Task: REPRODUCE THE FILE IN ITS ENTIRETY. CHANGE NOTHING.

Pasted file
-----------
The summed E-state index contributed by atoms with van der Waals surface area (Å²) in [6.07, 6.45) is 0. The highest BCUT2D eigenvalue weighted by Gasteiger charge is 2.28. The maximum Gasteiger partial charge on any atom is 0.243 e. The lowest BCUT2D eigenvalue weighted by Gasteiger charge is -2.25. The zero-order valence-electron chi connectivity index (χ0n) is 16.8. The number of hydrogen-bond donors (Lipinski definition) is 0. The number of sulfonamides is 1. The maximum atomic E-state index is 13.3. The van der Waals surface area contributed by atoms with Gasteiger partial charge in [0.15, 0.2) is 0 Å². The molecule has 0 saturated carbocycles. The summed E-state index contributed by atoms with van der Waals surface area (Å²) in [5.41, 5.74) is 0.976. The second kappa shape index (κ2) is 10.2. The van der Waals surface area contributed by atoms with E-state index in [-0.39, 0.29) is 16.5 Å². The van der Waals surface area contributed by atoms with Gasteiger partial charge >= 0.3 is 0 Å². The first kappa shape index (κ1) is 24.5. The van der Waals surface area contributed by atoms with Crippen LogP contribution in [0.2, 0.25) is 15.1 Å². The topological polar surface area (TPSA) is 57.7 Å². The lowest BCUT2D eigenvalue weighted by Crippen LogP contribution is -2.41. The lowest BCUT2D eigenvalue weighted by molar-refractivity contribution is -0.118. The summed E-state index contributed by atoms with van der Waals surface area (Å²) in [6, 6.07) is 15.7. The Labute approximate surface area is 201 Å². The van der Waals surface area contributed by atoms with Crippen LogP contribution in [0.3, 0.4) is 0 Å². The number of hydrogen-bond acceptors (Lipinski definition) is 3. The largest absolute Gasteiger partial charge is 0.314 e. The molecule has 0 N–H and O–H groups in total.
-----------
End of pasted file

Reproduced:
The summed E-state index contributed by atoms with van der Waals surface area (Å²) in [6.07, 6.45) is 0. The highest BCUT2D eigenvalue weighted by Gasteiger charge is 2.28. The maximum Gasteiger partial charge on any atom is 0.243 e. The lowest BCUT2D eigenvalue weighted by Gasteiger charge is -2.25. The zero-order valence-electron chi connectivity index (χ0n) is 16.8. The number of hydrogen-bond donors (Lipinski definition) is 0. The number of sulfonamides is 1. The maximum atomic E-state index is 13.3. The van der Waals surface area contributed by atoms with Gasteiger partial charge in [0.15, 0.2) is 0 Å². The molecule has 0 saturated carbocycles. The summed E-state index contributed by atoms with van der Waals surface area (Å²) in [5.41, 5.74) is 0.976. The second kappa shape index (κ2) is 10.2. The van der Waals surface area contributed by atoms with E-state index in [-0.39, 0.29) is 16.5 Å². The van der Waals surface area contributed by atoms with Gasteiger partial charge >= 0.3 is 0 Å². The first kappa shape index (κ1) is 24.5. The van der Waals surface area contributed by atoms with Crippen LogP contribution in [0.2, 0.25) is 15.1 Å². The topological polar surface area (TPSA) is 57.7 Å². The lowest BCUT2D eigenvalue weighted by Crippen LogP contribution is -2.41. The lowest BCUT2D eigenvalue weighted by molar-refractivity contribution is -0.118. The summed E-state index contributed by atoms with van der Waals surface area (Å²) in [6, 6.07) is 15.7. The Labute approximate surface area is 201 Å². The van der Waals surface area contributed by atoms with Crippen LogP contribution in [0.3, 0.4) is 0 Å². The number of hydrogen-bond acceptors (Lipinski definition) is 3. The largest absolute Gasteiger partial charge is 0.314 e. The molecule has 0 N–H and O–H groups in total.